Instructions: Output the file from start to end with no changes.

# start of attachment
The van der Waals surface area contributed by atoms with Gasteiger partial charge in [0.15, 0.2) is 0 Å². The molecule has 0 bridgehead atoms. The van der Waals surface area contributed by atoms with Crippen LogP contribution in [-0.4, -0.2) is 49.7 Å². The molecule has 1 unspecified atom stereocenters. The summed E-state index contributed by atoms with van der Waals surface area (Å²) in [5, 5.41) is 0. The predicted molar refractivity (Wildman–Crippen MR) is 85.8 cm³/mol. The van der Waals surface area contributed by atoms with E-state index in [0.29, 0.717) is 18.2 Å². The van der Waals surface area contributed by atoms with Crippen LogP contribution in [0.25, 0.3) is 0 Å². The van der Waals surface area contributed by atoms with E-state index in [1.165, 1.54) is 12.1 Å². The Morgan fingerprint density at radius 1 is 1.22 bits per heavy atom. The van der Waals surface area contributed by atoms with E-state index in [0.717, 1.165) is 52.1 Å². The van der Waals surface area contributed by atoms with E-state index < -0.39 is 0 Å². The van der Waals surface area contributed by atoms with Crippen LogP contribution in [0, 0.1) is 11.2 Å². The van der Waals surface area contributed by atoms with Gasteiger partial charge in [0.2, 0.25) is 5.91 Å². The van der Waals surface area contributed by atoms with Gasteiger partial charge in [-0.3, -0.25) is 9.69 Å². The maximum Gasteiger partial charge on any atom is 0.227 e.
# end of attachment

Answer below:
The van der Waals surface area contributed by atoms with Gasteiger partial charge in [0.15, 0.2) is 0 Å². The molecule has 0 bridgehead atoms. The van der Waals surface area contributed by atoms with Crippen LogP contribution in [-0.4, -0.2) is 49.7 Å². The molecule has 1 unspecified atom stereocenters. The summed E-state index contributed by atoms with van der Waals surface area (Å²) in [5, 5.41) is 0. The predicted molar refractivity (Wildman–Crippen MR) is 85.8 cm³/mol. The van der Waals surface area contributed by atoms with E-state index in [0.29, 0.717) is 18.2 Å². The van der Waals surface area contributed by atoms with Crippen LogP contribution in [0.25, 0.3) is 0 Å². The van der Waals surface area contributed by atoms with E-state index in [1.165, 1.54) is 12.1 Å². The Morgan fingerprint density at radius 1 is 1.22 bits per heavy atom. The van der Waals surface area contributed by atoms with E-state index in [0.717, 1.165) is 52.1 Å². The van der Waals surface area contributed by atoms with E-state index < -0.39 is 0 Å². The van der Waals surface area contributed by atoms with Crippen LogP contribution in [0, 0.1) is 11.2 Å². The van der Waals surface area contributed by atoms with Gasteiger partial charge in [0.2, 0.25) is 5.91 Å². The van der Waals surface area contributed by atoms with Gasteiger partial charge in [-0.3, -0.25) is 9.69 Å². The maximum Gasteiger partial charge on any atom is 0.227 e.